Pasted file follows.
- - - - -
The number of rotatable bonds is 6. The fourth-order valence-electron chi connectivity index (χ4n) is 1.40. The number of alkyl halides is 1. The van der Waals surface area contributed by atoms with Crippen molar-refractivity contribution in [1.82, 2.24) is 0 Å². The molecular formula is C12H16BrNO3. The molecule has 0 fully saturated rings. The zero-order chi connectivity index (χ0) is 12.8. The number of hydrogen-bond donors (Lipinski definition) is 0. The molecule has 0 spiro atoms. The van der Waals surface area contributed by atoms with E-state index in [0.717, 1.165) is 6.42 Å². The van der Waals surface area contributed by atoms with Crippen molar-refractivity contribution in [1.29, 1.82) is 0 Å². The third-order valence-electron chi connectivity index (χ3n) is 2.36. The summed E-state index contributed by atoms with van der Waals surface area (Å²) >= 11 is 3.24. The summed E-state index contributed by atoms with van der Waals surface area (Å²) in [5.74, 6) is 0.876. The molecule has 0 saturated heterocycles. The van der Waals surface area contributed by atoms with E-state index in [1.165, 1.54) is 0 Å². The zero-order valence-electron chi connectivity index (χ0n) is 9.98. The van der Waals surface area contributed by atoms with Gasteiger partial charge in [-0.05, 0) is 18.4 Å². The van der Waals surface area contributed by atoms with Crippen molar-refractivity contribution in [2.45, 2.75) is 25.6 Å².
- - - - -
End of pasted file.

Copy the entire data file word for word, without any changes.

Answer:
The number of rotatable bonds is 6. The fourth-order valence-electron chi connectivity index (χ4n) is 1.40. The number of alkyl halides is 1. The van der Waals surface area contributed by atoms with Crippen molar-refractivity contribution in [1.82, 2.24) is 0 Å². The molecular formula is C12H16BrNO3. The molecule has 0 fully saturated rings. The zero-order chi connectivity index (χ0) is 12.8. The number of hydrogen-bond donors (Lipinski definition) is 0. The molecule has 0 spiro atoms. The van der Waals surface area contributed by atoms with E-state index in [0.717, 1.165) is 6.42 Å². The van der Waals surface area contributed by atoms with Crippen molar-refractivity contribution in [1.29, 1.82) is 0 Å². The third-order valence-electron chi connectivity index (χ3n) is 2.36. The summed E-state index contributed by atoms with van der Waals surface area (Å²) >= 11 is 3.24. The summed E-state index contributed by atoms with van der Waals surface area (Å²) in [5.74, 6) is 0.876. The molecule has 0 saturated heterocycles. The van der Waals surface area contributed by atoms with E-state index in [1.165, 1.54) is 0 Å². The zero-order valence-electron chi connectivity index (χ0n) is 9.98. The van der Waals surface area contributed by atoms with Gasteiger partial charge in [-0.05, 0) is 18.4 Å². The van der Waals surface area contributed by atoms with Crippen molar-refractivity contribution in [2.45, 2.75) is 25.6 Å².